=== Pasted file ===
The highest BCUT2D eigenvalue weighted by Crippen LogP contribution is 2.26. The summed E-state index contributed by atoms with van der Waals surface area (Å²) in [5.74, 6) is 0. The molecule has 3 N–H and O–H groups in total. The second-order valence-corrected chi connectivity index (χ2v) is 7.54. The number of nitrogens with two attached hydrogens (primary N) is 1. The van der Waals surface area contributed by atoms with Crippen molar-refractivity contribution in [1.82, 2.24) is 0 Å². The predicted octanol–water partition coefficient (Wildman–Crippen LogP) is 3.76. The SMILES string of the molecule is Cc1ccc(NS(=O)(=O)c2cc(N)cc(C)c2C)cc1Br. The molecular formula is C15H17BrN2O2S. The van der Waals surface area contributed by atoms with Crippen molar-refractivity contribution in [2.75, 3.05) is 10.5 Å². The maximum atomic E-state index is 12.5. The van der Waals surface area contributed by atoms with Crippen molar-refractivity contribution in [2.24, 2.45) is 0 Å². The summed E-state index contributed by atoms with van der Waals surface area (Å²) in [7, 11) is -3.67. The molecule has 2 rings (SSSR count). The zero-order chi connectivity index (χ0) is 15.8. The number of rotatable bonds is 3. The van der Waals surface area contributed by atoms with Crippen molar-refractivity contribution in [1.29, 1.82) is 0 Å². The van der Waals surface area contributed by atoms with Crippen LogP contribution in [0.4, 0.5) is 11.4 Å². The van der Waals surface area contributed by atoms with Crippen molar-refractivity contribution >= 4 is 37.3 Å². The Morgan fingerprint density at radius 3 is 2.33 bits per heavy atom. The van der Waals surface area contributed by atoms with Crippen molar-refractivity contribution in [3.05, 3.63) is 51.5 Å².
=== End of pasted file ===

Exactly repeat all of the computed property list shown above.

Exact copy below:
The highest BCUT2D eigenvalue weighted by Crippen LogP contribution is 2.26. The summed E-state index contributed by atoms with van der Waals surface area (Å²) in [5.74, 6) is 0. The molecule has 3 N–H and O–H groups in total. The second-order valence-corrected chi connectivity index (χ2v) is 7.54. The number of nitrogens with two attached hydrogens (primary N) is 1. The van der Waals surface area contributed by atoms with Crippen molar-refractivity contribution in [1.82, 2.24) is 0 Å². The predicted octanol–water partition coefficient (Wildman–Crippen LogP) is 3.76. The SMILES string of the molecule is Cc1ccc(NS(=O)(=O)c2cc(N)cc(C)c2C)cc1Br. The molecular formula is C15H17BrN2O2S. The van der Waals surface area contributed by atoms with Crippen molar-refractivity contribution in [2.75, 3.05) is 10.5 Å². The maximum atomic E-state index is 12.5. The van der Waals surface area contributed by atoms with Crippen molar-refractivity contribution in [2.24, 2.45) is 0 Å². The summed E-state index contributed by atoms with van der Waals surface area (Å²) in [7, 11) is -3.67. The molecule has 2 rings (SSSR count). The zero-order chi connectivity index (χ0) is 15.8. The number of rotatable bonds is 3. The van der Waals surface area contributed by atoms with Crippen molar-refractivity contribution in [1.29, 1.82) is 0 Å². The van der Waals surface area contributed by atoms with Crippen LogP contribution in [0.4, 0.5) is 11.4 Å². The van der Waals surface area contributed by atoms with Crippen molar-refractivity contribution >= 4 is 37.3 Å². The Morgan fingerprint density at radius 3 is 2.33 bits per heavy atom. The van der Waals surface area contributed by atoms with Crippen molar-refractivity contribution in [3.05, 3.63) is 51.5 Å².